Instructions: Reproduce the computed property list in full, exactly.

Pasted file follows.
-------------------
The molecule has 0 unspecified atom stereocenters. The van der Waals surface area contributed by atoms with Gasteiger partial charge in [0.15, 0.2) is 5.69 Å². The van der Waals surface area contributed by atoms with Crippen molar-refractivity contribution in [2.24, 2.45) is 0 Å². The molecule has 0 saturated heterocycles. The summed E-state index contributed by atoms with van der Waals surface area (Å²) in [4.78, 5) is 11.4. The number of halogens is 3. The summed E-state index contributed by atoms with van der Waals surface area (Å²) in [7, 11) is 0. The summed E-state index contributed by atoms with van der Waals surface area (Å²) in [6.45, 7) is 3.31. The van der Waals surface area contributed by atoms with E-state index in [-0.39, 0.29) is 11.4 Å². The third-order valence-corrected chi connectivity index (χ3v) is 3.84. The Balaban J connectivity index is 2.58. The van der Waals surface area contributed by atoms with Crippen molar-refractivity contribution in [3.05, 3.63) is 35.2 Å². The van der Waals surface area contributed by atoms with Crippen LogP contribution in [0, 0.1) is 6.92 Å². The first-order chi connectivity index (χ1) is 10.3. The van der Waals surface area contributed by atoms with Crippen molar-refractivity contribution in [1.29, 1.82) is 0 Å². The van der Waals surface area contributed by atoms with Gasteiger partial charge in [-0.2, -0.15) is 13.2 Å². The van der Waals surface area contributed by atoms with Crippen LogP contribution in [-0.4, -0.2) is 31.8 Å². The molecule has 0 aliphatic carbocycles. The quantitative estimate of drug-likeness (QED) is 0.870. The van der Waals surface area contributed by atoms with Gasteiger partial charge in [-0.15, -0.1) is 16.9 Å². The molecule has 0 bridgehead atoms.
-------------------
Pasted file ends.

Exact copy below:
The molecule has 0 unspecified atom stereocenters. The van der Waals surface area contributed by atoms with Gasteiger partial charge in [0.15, 0.2) is 5.69 Å². The van der Waals surface area contributed by atoms with Crippen molar-refractivity contribution in [2.24, 2.45) is 0 Å². The molecule has 0 saturated heterocycles. The summed E-state index contributed by atoms with van der Waals surface area (Å²) in [4.78, 5) is 11.4. The number of halogens is 3. The summed E-state index contributed by atoms with van der Waals surface area (Å²) in [7, 11) is 0. The summed E-state index contributed by atoms with van der Waals surface area (Å²) in [6.45, 7) is 3.31. The van der Waals surface area contributed by atoms with E-state index in [-0.39, 0.29) is 11.4 Å². The third-order valence-corrected chi connectivity index (χ3v) is 3.84. The Balaban J connectivity index is 2.58. The van der Waals surface area contributed by atoms with Crippen molar-refractivity contribution in [3.05, 3.63) is 35.2 Å². The van der Waals surface area contributed by atoms with Crippen LogP contribution in [0, 0.1) is 6.92 Å². The first-order chi connectivity index (χ1) is 10.3. The van der Waals surface area contributed by atoms with Crippen molar-refractivity contribution in [1.29, 1.82) is 0 Å². The van der Waals surface area contributed by atoms with Gasteiger partial charge in [-0.2, -0.15) is 13.2 Å². The van der Waals surface area contributed by atoms with Crippen LogP contribution in [-0.4, -0.2) is 31.8 Å². The molecule has 0 aliphatic carbocycles. The quantitative estimate of drug-likeness (QED) is 0.870. The van der Waals surface area contributed by atoms with Gasteiger partial charge in [-0.15, -0.1) is 16.9 Å². The molecule has 0 bridgehead atoms.